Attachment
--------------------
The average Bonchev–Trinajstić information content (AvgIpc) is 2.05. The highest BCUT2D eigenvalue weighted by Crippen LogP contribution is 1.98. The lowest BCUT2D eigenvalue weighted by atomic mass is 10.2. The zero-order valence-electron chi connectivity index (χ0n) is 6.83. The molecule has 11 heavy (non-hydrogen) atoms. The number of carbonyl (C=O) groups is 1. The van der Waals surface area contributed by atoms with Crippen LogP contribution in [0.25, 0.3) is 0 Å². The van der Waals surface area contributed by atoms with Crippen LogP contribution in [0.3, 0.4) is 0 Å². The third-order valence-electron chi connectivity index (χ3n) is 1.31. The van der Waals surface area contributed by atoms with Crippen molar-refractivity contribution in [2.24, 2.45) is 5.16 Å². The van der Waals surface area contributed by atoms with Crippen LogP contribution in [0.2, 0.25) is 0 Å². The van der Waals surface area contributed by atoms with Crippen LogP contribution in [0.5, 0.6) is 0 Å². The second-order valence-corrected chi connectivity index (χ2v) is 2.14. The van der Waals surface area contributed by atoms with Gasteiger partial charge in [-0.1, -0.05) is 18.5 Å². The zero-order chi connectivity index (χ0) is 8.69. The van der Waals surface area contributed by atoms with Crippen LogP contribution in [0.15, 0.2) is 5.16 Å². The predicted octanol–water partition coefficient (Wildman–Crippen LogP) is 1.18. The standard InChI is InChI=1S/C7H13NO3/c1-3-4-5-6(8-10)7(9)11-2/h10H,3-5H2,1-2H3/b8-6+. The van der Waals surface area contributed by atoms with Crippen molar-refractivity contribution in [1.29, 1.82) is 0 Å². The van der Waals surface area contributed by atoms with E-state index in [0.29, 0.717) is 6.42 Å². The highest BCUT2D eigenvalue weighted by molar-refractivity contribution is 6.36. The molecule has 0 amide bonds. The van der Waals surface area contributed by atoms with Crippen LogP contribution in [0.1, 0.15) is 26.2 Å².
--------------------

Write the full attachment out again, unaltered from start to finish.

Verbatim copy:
The average Bonchev–Trinajstić information content (AvgIpc) is 2.05. The highest BCUT2D eigenvalue weighted by Crippen LogP contribution is 1.98. The lowest BCUT2D eigenvalue weighted by atomic mass is 10.2. The zero-order valence-electron chi connectivity index (χ0n) is 6.83. The molecule has 11 heavy (non-hydrogen) atoms. The number of carbonyl (C=O) groups is 1. The van der Waals surface area contributed by atoms with Crippen LogP contribution in [0.25, 0.3) is 0 Å². The van der Waals surface area contributed by atoms with Crippen LogP contribution in [0.3, 0.4) is 0 Å². The third-order valence-electron chi connectivity index (χ3n) is 1.31. The van der Waals surface area contributed by atoms with Crippen molar-refractivity contribution in [2.24, 2.45) is 5.16 Å². The van der Waals surface area contributed by atoms with Crippen LogP contribution in [0.2, 0.25) is 0 Å². The van der Waals surface area contributed by atoms with Crippen LogP contribution in [0.5, 0.6) is 0 Å². The second-order valence-corrected chi connectivity index (χ2v) is 2.14. The van der Waals surface area contributed by atoms with Gasteiger partial charge in [-0.1, -0.05) is 18.5 Å². The zero-order chi connectivity index (χ0) is 8.69. The van der Waals surface area contributed by atoms with Crippen LogP contribution in [0.15, 0.2) is 5.16 Å². The predicted octanol–water partition coefficient (Wildman–Crippen LogP) is 1.18. The standard InChI is InChI=1S/C7H13NO3/c1-3-4-5-6(8-10)7(9)11-2/h10H,3-5H2,1-2H3/b8-6+. The van der Waals surface area contributed by atoms with Crippen molar-refractivity contribution in [1.29, 1.82) is 0 Å². The van der Waals surface area contributed by atoms with E-state index in [0.29, 0.717) is 6.42 Å². The highest BCUT2D eigenvalue weighted by molar-refractivity contribution is 6.36. The molecule has 0 amide bonds. The van der Waals surface area contributed by atoms with Crippen LogP contribution in [0.1, 0.15) is 26.2 Å².